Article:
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Turf War: Student Occupation ahead of UoL Drilling

By Will Durrant, BA History

Students occupied the Fourth Quadrant last Thursday in response to news that University of London (UoL) wants to begin drilling on the land.

The Fourth Quadrant is the land between Senate House North Block and the Brunei Gallery, and is owned by UoL. UoL hoped to begin exploratory drilling ahead of a potential new build on the land, in collaboration with UCL. Students have vocalised their opposition to the works, particularly because there are few green student spaces around the School.

The Save the Green occupation prevented the drilling works on Thursday, and UoL has cancelled their current construction plans. UoL has also told SOAS that it will consult with stakeholders after February 2020 before any work takes place.

#SaveTheGreen said in an initial statement, “the Green is essential to the SOAS community as it is our main green communal space.”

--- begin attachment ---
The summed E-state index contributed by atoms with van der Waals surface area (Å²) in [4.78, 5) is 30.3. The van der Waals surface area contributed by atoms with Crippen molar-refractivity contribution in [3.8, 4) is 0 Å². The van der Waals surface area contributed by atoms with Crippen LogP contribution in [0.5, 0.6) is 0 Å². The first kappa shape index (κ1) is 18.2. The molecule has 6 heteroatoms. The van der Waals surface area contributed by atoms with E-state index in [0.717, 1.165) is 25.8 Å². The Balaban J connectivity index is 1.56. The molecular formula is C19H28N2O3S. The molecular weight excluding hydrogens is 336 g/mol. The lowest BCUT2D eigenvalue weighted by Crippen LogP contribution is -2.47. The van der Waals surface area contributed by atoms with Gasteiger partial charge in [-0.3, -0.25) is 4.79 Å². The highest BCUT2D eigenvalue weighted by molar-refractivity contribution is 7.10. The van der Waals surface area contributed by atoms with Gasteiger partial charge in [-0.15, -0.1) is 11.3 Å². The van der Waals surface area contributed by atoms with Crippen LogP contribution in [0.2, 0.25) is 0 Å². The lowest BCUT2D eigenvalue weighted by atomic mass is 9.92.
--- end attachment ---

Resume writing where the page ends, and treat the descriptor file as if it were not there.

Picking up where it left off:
They continued: “In a context of savage capitalism and urban development in which every single piece of green land is being targeted and built on, not only in London but all around the world, protecting the Green becomes even more relevant. We need to fight collectively to ensure our communal spaces and everything they mean for the people who use them are kept safe. We have witnessed throughout history, and nowadays, how dispossession of land ownership and use is key to the spreading of a gendered and racialised imperialist, colonial and capitalist agenda that keeps killing people and the planet. For that reason, protecting the Green is the very least we can do to actively fight this agenda and ensure a better and fairer future for all.”

The Students’ Union encouraged students to join the protest to Save the Green, whilst SOAS affirmed in an earlier email to staff and students that they had not initiated the works, nor do they think that planning permission has been sought for the final development. SOAS said: “We fully appreciate the importance and day to day use which our community makes of this land, and loss of use that construction on the site would represent – albeit this is not land we own or have any specific rights to use.

“If planning permission is sought for building on the UoL site, we will look at plans carefully and make representations in relation to the site to seek to protect the best interests of our staff and student community.”

According to a recent King’s College London study, London lost 4% of its vegetated areas to urbanisation, industrial development, and densification between 1990 and 2016.

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